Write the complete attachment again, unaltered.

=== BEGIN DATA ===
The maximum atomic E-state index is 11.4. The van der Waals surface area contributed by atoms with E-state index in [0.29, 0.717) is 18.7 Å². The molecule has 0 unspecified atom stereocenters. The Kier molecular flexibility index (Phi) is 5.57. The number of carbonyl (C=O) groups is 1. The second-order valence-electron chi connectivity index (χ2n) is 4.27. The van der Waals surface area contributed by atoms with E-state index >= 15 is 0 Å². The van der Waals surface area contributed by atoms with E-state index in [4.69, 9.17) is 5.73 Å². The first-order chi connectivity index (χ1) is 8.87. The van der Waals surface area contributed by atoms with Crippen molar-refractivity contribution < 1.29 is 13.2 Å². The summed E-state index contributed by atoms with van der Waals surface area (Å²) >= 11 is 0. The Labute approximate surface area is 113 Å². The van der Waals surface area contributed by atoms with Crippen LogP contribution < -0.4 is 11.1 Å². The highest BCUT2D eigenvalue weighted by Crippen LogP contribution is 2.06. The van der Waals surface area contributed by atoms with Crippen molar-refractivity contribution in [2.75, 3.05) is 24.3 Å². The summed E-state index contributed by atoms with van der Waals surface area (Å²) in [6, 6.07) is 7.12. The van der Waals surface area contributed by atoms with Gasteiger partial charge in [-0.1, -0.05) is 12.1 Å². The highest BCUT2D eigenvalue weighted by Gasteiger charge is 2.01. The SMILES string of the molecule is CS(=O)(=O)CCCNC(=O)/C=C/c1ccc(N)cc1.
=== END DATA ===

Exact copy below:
The maximum atomic E-state index is 11.4. The van der Waals surface area contributed by atoms with E-state index in [0.29, 0.717) is 18.7 Å². The molecule has 0 unspecified atom stereocenters. The Kier molecular flexibility index (Phi) is 5.57. The number of carbonyl (C=O) groups is 1. The second-order valence-electron chi connectivity index (χ2n) is 4.27. The van der Waals surface area contributed by atoms with E-state index >= 15 is 0 Å². The van der Waals surface area contributed by atoms with E-state index in [4.69, 9.17) is 5.73 Å². The first-order chi connectivity index (χ1) is 8.87. The van der Waals surface area contributed by atoms with Crippen molar-refractivity contribution < 1.29 is 13.2 Å². The summed E-state index contributed by atoms with van der Waals surface area (Å²) >= 11 is 0. The Labute approximate surface area is 113 Å². The van der Waals surface area contributed by atoms with Crippen LogP contribution < -0.4 is 11.1 Å². The highest BCUT2D eigenvalue weighted by Crippen LogP contribution is 2.06. The van der Waals surface area contributed by atoms with Crippen molar-refractivity contribution in [2.75, 3.05) is 24.3 Å². The summed E-state index contributed by atoms with van der Waals surface area (Å²) in [6, 6.07) is 7.12. The van der Waals surface area contributed by atoms with Gasteiger partial charge in [-0.1, -0.05) is 12.1 Å². The highest BCUT2D eigenvalue weighted by Gasteiger charge is 2.01. The SMILES string of the molecule is CS(=O)(=O)CCCNC(=O)/C=C/c1ccc(N)cc1.